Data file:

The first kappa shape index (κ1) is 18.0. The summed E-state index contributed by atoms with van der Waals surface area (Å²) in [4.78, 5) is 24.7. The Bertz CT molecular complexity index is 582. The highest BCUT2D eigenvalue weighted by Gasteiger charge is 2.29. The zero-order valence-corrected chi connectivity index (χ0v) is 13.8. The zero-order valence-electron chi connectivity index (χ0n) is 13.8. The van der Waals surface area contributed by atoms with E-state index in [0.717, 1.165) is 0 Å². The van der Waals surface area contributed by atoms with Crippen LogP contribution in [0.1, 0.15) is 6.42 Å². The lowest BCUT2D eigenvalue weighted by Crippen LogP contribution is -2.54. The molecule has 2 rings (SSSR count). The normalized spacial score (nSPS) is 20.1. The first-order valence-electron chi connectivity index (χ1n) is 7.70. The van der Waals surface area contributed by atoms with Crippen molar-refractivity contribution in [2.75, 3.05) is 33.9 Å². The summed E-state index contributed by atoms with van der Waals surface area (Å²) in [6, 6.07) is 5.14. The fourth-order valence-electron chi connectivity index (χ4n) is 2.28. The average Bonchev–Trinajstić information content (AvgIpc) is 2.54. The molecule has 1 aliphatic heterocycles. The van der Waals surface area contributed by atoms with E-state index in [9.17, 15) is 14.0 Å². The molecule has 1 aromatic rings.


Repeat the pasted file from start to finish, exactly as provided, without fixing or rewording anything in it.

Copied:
The first kappa shape index (κ1) is 18.0. The summed E-state index contributed by atoms with van der Waals surface area (Å²) in [4.78, 5) is 24.7. The Bertz CT molecular complexity index is 582. The highest BCUT2D eigenvalue weighted by Gasteiger charge is 2.29. The zero-order valence-corrected chi connectivity index (χ0v) is 13.8. The zero-order valence-electron chi connectivity index (χ0n) is 13.8. The van der Waals surface area contributed by atoms with E-state index in [0.717, 1.165) is 0 Å². The van der Waals surface area contributed by atoms with Crippen LogP contribution in [0.1, 0.15) is 6.42 Å². The lowest BCUT2D eigenvalue weighted by Crippen LogP contribution is -2.54. The molecule has 2 rings (SSSR count). The normalized spacial score (nSPS) is 20.1. The first-order valence-electron chi connectivity index (χ1n) is 7.70. The van der Waals surface area contributed by atoms with Crippen molar-refractivity contribution in [2.75, 3.05) is 33.9 Å². The summed E-state index contributed by atoms with van der Waals surface area (Å²) in [6, 6.07) is 5.14. The fourth-order valence-electron chi connectivity index (χ4n) is 2.28. The average Bonchev–Trinajstić information content (AvgIpc) is 2.54. The molecule has 1 aliphatic heterocycles. The van der Waals surface area contributed by atoms with E-state index in [9.17, 15) is 14.0 Å². The molecule has 1 aromatic rings.